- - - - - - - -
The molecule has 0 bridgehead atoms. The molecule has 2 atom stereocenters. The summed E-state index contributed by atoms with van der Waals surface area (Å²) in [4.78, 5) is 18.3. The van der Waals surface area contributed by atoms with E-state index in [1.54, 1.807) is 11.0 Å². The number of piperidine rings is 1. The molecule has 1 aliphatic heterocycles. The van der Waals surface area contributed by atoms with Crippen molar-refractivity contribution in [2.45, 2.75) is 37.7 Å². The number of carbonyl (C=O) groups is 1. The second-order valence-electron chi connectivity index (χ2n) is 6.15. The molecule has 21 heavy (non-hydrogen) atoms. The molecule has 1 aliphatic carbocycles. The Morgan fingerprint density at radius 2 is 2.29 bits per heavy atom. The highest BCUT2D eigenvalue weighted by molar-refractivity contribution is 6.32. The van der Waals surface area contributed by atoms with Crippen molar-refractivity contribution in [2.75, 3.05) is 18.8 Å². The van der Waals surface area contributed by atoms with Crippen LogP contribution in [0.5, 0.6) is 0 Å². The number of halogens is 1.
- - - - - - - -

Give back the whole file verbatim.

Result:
The molecule has 0 bridgehead atoms. The molecule has 2 atom stereocenters. The summed E-state index contributed by atoms with van der Waals surface area (Å²) in [4.78, 5) is 18.3. The van der Waals surface area contributed by atoms with E-state index in [1.54, 1.807) is 11.0 Å². The number of piperidine rings is 1. The molecule has 1 aliphatic heterocycles. The van der Waals surface area contributed by atoms with Crippen molar-refractivity contribution in [2.45, 2.75) is 37.7 Å². The number of carbonyl (C=O) groups is 1. The second-order valence-electron chi connectivity index (χ2n) is 6.15. The molecule has 21 heavy (non-hydrogen) atoms. The molecule has 1 aliphatic carbocycles. The Morgan fingerprint density at radius 2 is 2.29 bits per heavy atom. The highest BCUT2D eigenvalue weighted by molar-refractivity contribution is 6.32. The van der Waals surface area contributed by atoms with Crippen molar-refractivity contribution in [2.75, 3.05) is 18.8 Å². The van der Waals surface area contributed by atoms with Crippen LogP contribution in [0.5, 0.6) is 0 Å². The number of halogens is 1.